Glasses Up: Seventh Son Brewing
For many, we live in the great age of Craft Beer, a time when we the choices for premium, small-batch brews are at an all time high, and the domestic swill of the previous century is all but forgotten. Columbus has seamlessly transitioned into this sort of state, as there have never been more artisan beer makers than there are now. Among them, Seventh Son Brewing, whose brewers, Vladamir Ponomarev (left) and Colin Vent (right) are veterans in the beer and restaurant fields.
Seventh Son Brewing began as an idea hatched over a cold one, and since the launch of its own beers on April 20th, folks have been flocking in for the unique combination of flavors and techniques these guys employ.
The House specialty is the Seventh Son American Strong Ale, a 7.7% abv concoction that’s by far the most popular on the list. The beer is billed as a “ruddy amber”, but drinks like an IPA. It’s bold and aggressive in its flavor, with a pronounced bitter finish that will please true fans of IPA-type beers.
The Seventh Son American Strong complements heavier foods, like fried anything or a good, greasy burger quite well, and with its relatively high abv, it’s the kind of beer that sneaks up and bites you before you even know it.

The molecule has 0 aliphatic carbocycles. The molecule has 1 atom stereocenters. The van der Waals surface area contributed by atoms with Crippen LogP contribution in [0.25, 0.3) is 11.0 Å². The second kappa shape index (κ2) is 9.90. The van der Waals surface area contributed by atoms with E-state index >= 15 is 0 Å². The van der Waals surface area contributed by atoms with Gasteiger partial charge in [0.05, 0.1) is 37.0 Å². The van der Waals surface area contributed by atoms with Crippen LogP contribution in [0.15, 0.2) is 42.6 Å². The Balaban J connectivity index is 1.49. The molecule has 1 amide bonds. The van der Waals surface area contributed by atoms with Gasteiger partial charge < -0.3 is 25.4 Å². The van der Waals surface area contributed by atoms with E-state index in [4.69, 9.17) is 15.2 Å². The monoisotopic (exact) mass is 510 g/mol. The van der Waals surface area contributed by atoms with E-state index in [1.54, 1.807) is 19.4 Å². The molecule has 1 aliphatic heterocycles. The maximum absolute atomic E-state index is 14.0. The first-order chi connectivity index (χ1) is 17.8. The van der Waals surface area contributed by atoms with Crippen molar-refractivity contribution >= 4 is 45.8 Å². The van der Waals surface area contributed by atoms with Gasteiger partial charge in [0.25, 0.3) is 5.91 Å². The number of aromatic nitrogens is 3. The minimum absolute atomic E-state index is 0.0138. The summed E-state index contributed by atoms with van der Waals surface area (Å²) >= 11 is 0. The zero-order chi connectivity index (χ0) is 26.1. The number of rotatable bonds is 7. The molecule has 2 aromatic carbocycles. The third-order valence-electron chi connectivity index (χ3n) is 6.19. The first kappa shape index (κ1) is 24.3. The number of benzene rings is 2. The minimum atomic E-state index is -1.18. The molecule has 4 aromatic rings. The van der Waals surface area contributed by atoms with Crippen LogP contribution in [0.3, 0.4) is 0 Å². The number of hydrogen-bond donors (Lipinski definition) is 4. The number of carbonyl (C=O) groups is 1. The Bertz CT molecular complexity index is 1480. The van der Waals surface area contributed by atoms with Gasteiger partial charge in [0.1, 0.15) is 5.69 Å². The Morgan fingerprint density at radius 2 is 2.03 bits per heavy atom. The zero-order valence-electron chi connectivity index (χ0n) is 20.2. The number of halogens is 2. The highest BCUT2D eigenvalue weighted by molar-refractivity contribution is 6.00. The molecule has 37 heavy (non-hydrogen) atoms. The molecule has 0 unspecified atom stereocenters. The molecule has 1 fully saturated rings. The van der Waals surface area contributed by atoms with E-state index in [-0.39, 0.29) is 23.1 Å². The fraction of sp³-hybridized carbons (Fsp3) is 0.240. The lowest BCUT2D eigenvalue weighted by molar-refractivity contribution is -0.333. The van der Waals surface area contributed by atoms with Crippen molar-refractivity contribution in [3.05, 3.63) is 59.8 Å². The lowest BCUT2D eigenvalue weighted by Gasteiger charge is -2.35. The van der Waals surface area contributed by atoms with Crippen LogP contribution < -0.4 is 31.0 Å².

My favorite of the group is the Stone Fort Oat Brown, “a toasty brown ale with a round full mouthfeel”. Despite it indeed being full-bodied, this beer is light and crisp with a slightly bitter finish that mellowed into a subtle sweetness I didn’t expect. The flavor doesn’t linger in the mouth, so by the time I was done with one sip, I was ready for another.
The caramel notes of this brew aren’t cloying either, adding a really awesome smokiness that makes this beer, at a respectable 5.25%abv, a solid choice for beer aficionados and detractors alike.
The third offering I tried was the Spring Sheep Stout, and I would call this an acquired taste. On the plus side, it’s incredibly nuanced. Upon sipping, the waves of complexity keep coming and coming, almost forcing you into another quick sip to validate what it is you’re tasting.
The layers are several, and they run the gamut from sweet to pungent, which may or may not be a good thing. It contains notes of “dark unsweetened bakers chocolate fading into a lingering carob and licorice finish”, which could be off-putting for some. For a stout, it’s not that heavy, or that predictable. At the very least, this beer isn’t boring, but it’s not one I think most folks would fancy as a favorite.
Seventh Son Brewing also features other local and regional craft brewers, and are currently working on summer brews to keep the masses happy. Located at 1101 North Fourth Street, this novel establishment is part of a crusade to imbue some much needed life into the Eastern corridor of the Italian Village. They’ve got the space, the talent, and already, the loyal customer base to ensure that Seventh Son will be brewing for a long time to come. To become one of the masses, follow them at www.facebook.com/SeventhSonBrewing.
Photo by Logan Miller of www.LCMphoto.org.